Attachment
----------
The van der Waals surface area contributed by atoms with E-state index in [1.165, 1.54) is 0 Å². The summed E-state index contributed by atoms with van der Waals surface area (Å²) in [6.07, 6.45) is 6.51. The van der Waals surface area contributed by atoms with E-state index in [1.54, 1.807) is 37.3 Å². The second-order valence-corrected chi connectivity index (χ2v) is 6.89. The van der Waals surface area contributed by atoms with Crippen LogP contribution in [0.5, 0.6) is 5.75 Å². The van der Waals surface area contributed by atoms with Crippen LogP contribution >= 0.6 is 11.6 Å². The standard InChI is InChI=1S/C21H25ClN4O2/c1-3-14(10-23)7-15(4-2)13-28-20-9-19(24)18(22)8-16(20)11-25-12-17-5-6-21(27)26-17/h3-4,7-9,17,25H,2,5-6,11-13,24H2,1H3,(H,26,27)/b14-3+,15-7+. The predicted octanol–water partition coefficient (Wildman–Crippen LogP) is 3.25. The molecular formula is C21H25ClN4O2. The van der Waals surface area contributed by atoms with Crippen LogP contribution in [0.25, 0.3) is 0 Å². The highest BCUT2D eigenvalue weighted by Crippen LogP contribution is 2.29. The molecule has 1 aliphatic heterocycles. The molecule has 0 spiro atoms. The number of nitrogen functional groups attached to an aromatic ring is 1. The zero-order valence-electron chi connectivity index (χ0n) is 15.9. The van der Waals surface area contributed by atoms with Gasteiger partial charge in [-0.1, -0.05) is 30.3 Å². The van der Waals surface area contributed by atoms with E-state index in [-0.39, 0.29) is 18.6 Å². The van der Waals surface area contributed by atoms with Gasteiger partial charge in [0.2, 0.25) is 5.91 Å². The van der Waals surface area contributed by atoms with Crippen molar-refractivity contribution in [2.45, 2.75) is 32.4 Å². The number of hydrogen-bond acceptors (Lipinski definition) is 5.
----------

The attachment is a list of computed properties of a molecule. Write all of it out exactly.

The van der Waals surface area contributed by atoms with E-state index in [1.165, 1.54) is 0 Å². The summed E-state index contributed by atoms with van der Waals surface area (Å²) in [6.07, 6.45) is 6.51. The van der Waals surface area contributed by atoms with E-state index in [1.54, 1.807) is 37.3 Å². The second-order valence-corrected chi connectivity index (χ2v) is 6.89. The van der Waals surface area contributed by atoms with Crippen LogP contribution in [0.5, 0.6) is 5.75 Å². The van der Waals surface area contributed by atoms with Crippen LogP contribution >= 0.6 is 11.6 Å². The standard InChI is InChI=1S/C21H25ClN4O2/c1-3-14(10-23)7-15(4-2)13-28-20-9-19(24)18(22)8-16(20)11-25-12-17-5-6-21(27)26-17/h3-4,7-9,17,25H,2,5-6,11-13,24H2,1H3,(H,26,27)/b14-3+,15-7+. The predicted octanol–water partition coefficient (Wildman–Crippen LogP) is 3.25. The molecular formula is C21H25ClN4O2. The van der Waals surface area contributed by atoms with Crippen LogP contribution in [0.25, 0.3) is 0 Å². The highest BCUT2D eigenvalue weighted by Crippen LogP contribution is 2.29. The molecule has 1 aliphatic heterocycles. The molecule has 0 spiro atoms. The number of nitrogen functional groups attached to an aromatic ring is 1. The zero-order valence-electron chi connectivity index (χ0n) is 15.9. The van der Waals surface area contributed by atoms with Gasteiger partial charge in [-0.1, -0.05) is 30.3 Å². The van der Waals surface area contributed by atoms with E-state index in [-0.39, 0.29) is 18.6 Å². The van der Waals surface area contributed by atoms with Gasteiger partial charge in [0.2, 0.25) is 5.91 Å². The van der Waals surface area contributed by atoms with Crippen molar-refractivity contribution in [2.45, 2.75) is 32.4 Å². The number of hydrogen-bond acceptors (Lipinski definition) is 5.